Доходный дом графа М. П. Толстого
|Architectural style||National Romantic style|
|Design and construction|
The Tolstoy House is a well-known apartment building in St. Petersburg, located at 15-17 Rubinstein Street and 54 Fontanka Embankment. The building was constructed in 1910–1912 under the aegis of Major-General Count Mikhail Pavlovich Tolstoy, nephew of the 1812 war hero P. A. Tolstoy. The architect Fyodor Lidval designed it in Nordic Art Nouveau. The construction is interesting for its inner street with three connected yards where the facades were decorated as richly as the front ones. Three-storey arches leading to the inner street are the architectural dominants of the compositions.
After Tolstoy's death in 1913, ownership passed to his widow Countess Olga Tolstoy (born a princess of the Vasilchikov family, daughter of Prince Alexander Illarionovich Vasilchikov, a second in the famous 1841 duel between Mikhail Lermontov and Nikolai Martynov). For a century of its history, the building hosted numerous famous residents.
In 2008, the house was made a protected art and cultural monument of regional significance.
The data on this land goes back to the first quarter of the XIX century when it was owned by merchant's wife Nikulina. Her estate included four houses, sheds and barns, ice storage room, stables, orchards and vegetable garden. In 1860 the estate was bought out by Mariya Fyodorovna Ruadze; she ordered the house to be rebuilt in stone and connected to the outhouse wing. The reconstruction turned out to be so expensive that she had to borrow more than 190,000 roubles. In 1868 the estate was put up for auction and bought by Salomeya Akimova who in 1870 sold it to Gustav Frank. In 1889 countess Ekaterina Ignatyeva purchased the land and finally in the early XX century it was sold to Major-General Count Mikhail Pavlovich Tolstoy.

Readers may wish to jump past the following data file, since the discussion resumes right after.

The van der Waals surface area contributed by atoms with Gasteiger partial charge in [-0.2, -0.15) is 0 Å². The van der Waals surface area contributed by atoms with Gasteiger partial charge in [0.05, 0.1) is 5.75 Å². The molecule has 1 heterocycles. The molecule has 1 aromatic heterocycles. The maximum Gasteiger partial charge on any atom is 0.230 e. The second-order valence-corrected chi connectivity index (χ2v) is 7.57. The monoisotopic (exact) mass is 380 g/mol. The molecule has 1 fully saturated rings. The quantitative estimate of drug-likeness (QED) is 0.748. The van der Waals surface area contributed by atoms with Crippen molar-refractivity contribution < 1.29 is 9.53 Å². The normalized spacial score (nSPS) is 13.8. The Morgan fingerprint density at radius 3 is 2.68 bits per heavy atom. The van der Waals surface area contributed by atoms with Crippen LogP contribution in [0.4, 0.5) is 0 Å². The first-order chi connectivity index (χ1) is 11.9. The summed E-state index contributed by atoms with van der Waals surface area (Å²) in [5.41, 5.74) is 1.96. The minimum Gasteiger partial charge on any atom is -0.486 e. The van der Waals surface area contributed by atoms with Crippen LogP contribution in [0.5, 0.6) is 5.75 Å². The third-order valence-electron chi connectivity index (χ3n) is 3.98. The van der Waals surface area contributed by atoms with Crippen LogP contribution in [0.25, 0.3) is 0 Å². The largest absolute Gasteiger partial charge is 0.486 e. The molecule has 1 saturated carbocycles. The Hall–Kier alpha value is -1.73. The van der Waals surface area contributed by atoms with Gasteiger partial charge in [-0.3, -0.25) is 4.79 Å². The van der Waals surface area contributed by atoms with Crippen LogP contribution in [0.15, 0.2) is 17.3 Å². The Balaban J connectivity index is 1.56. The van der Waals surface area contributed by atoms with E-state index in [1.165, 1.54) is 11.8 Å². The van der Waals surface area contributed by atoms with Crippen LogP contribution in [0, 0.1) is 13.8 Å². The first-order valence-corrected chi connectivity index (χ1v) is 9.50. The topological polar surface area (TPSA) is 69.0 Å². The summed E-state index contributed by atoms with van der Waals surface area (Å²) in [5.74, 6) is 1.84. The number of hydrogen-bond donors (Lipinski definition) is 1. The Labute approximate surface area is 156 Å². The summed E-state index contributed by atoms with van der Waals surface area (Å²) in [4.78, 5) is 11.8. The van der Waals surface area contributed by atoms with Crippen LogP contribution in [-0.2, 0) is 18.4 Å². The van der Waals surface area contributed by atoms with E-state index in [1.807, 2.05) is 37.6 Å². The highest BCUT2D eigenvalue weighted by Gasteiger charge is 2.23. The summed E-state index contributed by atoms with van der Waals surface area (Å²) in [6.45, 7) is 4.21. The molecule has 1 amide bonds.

Mikhail Pavlovich was a nephew of the 1812 war hero P. A. Tolstoy. He also was a hero of several wars himself, for example, he fought in the Russo-Turkish War of 1877–1878, defended the Shipka Pass and was honoured with the Order of St. George. Tolstoy commissioned Fyodor Lidval to build a profitable house, the project was approved by the client in March 1910.
Unfortunately, Mikhail Pavlovich didn't see his house finished because he died in 1913 in Nice. The estate was inherited by his widow Olga Alexandrovna, née Vasilchikova.
Fyodor Lidval designed a building of an unusual shape with the interconnected inner yards. He decorated inner facades as richly as did the front ones. The lower floor walls were layered with red bricks, the upper one — with grey plastering. The decorative elements such as sandrics and arabesques were colored in yellow.
Decorating facades of the backyard in the same manner as the front ones was uncommon for Petersburg. Three interconnected yards that create an inner street are colloquially called the Street of Lidval.Prominent Russian art historian Boris Kirikov finds the Renaissance arches the most decorative part of the design. Made of limestone blocks, they are framed with pilasters and obelisks. Because of the irregular shape of the land, the inner street is angular and the yards open one after another, creating an unusual perspective effect. Lidval repeated this design in construction of the Nobel House on Lesnoy avenue, 20. According to his idea, the inner yards were to create the spirit of good-neighbourliness with a semi-private zone where the dwellers and the passers-by wouldn't be isolated from each other.